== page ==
The Parasympathetic Division of the
ANS: A Rest-and-Digest Response
The parasympathetic division of the ANS is also
called the
cra n io sa c ra l d iv isio n
because the parasympa-
thetic nerves emerge from some of the cranial nerves
and the sacral segments of the spinal cord (Figure
7.16). Unlike their location in the sympathetic divi-
sion, the cell bodies of parasympathetic neurons lie in
terminal ganglia (also called
in tr a m u r a l g a n g lia ),
are close to the target organ or within the walls of the
target organ. So, compared to sympathetic pathways,
the parasympathetic preganglionic cells are longer, but
the parasympathetic postganglionic cells are shorter.
Also, parasympathetic preganglionic neurons synapse
with only four or five postganglionic neurons. Parasym-
pathetic effects therefore tend to be limited to specific
target organs. Both pre- and postganglionic parasympa-
thetic neurons release ACh at their synapses.
Because parasympathetic activities dominate periods
of relative inactivity, the reaction of your body has been
referred to as the “rest-and-digest” response:
Stimulation of the digestive tract leads to increased gastric
and pancreatic secretions, which increase digestion.
muscle and shunts it toward the digestive tract.
Relaxing urinary bladder muscles and anal muscles
leads to increased urination and defecation.
A common mnemonic (a device that helps recall) for re-
membering parasympathetic activities is SLUDD, which
stands for salivation, lacrimation, urination, digestion, and
defecation. Table 7.2 compares the effects of stimulation of
the sympathetic and parasympathetic divisions of the ANS.
do you find the cell bodies of postsyn-
aptic neurons involved in the ANS?
the neurons of the ANS with those of
the somatic nervous system.
are the body's responses to sympathetic
stimulation? To parasympathetic stimulation?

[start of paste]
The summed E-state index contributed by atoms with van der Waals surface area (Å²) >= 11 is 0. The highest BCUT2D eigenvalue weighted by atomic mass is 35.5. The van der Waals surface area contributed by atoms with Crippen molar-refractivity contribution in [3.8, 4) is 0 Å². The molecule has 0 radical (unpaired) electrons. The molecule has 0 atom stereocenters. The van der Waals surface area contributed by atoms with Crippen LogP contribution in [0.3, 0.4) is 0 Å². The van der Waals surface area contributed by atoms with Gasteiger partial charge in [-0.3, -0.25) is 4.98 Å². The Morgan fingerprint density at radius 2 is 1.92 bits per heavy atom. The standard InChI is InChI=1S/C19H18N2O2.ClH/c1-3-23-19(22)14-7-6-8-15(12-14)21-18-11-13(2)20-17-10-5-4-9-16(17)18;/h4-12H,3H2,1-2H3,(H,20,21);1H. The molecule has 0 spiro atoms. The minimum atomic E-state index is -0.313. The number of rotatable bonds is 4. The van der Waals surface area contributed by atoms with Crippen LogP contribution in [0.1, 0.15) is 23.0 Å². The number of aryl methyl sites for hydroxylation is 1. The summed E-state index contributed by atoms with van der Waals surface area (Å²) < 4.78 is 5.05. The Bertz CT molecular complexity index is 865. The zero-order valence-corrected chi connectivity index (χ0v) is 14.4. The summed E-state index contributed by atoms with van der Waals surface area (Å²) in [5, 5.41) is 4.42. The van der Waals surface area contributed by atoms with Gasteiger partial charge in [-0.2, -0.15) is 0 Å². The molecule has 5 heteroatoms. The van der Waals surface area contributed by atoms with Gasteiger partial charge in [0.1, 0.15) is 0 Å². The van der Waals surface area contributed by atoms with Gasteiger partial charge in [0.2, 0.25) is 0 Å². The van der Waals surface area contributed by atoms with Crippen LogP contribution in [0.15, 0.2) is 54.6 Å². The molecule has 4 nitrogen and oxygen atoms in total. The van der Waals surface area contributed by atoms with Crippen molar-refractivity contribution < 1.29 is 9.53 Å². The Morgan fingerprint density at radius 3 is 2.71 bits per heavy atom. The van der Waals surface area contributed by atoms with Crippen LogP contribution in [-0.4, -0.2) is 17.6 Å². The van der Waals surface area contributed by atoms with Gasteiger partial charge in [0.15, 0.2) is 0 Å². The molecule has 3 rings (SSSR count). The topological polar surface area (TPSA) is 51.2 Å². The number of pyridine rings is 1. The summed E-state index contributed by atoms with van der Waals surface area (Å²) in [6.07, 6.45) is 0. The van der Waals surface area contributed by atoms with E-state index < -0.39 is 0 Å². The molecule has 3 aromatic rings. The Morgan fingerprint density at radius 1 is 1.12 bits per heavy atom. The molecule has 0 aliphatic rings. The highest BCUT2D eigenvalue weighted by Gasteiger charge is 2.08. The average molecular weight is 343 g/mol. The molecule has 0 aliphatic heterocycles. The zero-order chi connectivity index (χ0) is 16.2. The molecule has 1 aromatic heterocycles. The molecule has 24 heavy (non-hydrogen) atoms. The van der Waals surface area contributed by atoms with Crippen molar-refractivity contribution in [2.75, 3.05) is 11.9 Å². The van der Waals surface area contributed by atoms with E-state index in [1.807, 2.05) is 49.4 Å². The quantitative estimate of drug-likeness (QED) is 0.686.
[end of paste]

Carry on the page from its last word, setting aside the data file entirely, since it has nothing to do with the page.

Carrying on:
Effects of stimulation of the sympathetic and parasympathetic divisions of the autonomic nervous system
Table 7.2
Effect of Sympathetic Stimulation
Effect of Parasympathetic Stimulation
Sweat gland
Increases secretion of antidiuretic hormone (ADH)
No known effect
Increases sweating; contraction of hair follicles to produce
No known effect
Adrenal medullae
Breaks down triglycerides and releases fatty acids
No known effect
Blood vessels
Dilation; increases blood flow
No known effect
Dilation of pupil; relaxation of ciliary muscle
Constriction of pupil
Lacrimal glands (tears)
Slight secretion
Secretion of tears
Salivary glands
Decrease secretion
Increase secretion
Increases rate and force of contraction; increases blood flow
to heart muscle
Decreases heart rate and force of contraction,
decreases blood flow to heart muscle
Widening of the airways
Narrowing of the airways
Breaks down glycogen into glucose, makes new glucose,
releases glucose into blood, and decreases bile secretion
Increases glycogen synthesis; increases release
of bile into small intestine
Digestive system
Decreases movement through GI tract, inhibits gastric
secretions, inhibits insulin secretion, and increases gluca-
gon secretion
Increases pancreatic secretions of digestive
enzymes and insulin, increases movement
through GI tract, and increases gastric secretions
Adrenal glands
Increase secretions of epinephrine and norepinephrine
No known effect
Inhibits contraction in non-pregnant women and stimulates
contraction in pregnant women
Minimal effect
External genitals
Causes ejaculation (males)
Erection of penis (males) and clitoris (females)
Decreases urine production
No known effect
Urinary bladder
Relaxation of bladder muscle wall, and contraction of inter-
nal bladder sphincter muscle
Contraction of muscular wall and relaxation of
internal sphincter
previous page 248 Craig Freudenrich, Gerard J  Tortora   Visualizing Anatomy and Physiology   2011 read online next page 250 Craig Freudenrich, Gerard J  Tortora   Visualizing Anatomy and Physiology   2011 read online Home Toggle text on/off